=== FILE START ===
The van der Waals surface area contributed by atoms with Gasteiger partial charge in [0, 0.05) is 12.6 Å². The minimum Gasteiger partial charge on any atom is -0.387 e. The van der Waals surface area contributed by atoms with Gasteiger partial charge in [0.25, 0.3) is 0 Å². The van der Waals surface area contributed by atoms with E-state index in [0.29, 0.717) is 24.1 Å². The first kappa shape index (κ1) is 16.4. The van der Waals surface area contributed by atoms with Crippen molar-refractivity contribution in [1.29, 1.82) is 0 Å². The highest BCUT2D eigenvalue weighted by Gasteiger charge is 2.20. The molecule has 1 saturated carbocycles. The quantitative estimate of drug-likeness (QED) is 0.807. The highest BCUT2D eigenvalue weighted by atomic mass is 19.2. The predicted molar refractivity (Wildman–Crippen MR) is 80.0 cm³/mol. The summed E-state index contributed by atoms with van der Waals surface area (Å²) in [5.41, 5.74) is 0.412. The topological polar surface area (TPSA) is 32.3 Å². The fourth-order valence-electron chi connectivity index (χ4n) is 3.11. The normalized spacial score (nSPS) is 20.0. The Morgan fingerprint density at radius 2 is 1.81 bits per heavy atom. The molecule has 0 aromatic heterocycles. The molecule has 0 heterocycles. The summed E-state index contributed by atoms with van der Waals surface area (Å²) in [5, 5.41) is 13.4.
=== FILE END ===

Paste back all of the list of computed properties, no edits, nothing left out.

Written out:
The van der Waals surface area contributed by atoms with Gasteiger partial charge in [0, 0.05) is 12.6 Å². The minimum Gasteiger partial charge on any atom is -0.387 e. The van der Waals surface area contributed by atoms with Gasteiger partial charge in [0.25, 0.3) is 0 Å². The van der Waals surface area contributed by atoms with E-state index in [0.29, 0.717) is 24.1 Å². The first kappa shape index (κ1) is 16.4. The van der Waals surface area contributed by atoms with Crippen molar-refractivity contribution in [1.29, 1.82) is 0 Å². The highest BCUT2D eigenvalue weighted by Gasteiger charge is 2.20. The molecule has 1 saturated carbocycles. The quantitative estimate of drug-likeness (QED) is 0.807. The highest BCUT2D eigenvalue weighted by atomic mass is 19.2. The predicted molar refractivity (Wildman–Crippen MR) is 80.0 cm³/mol. The summed E-state index contributed by atoms with van der Waals surface area (Å²) in [5.41, 5.74) is 0.412. The topological polar surface area (TPSA) is 32.3 Å². The fourth-order valence-electron chi connectivity index (χ4n) is 3.11. The normalized spacial score (nSPS) is 20.0. The Morgan fingerprint density at radius 2 is 1.81 bits per heavy atom. The molecule has 0 aromatic heterocycles. The molecule has 0 heterocycles. The summed E-state index contributed by atoms with van der Waals surface area (Å²) in [5, 5.41) is 13.4.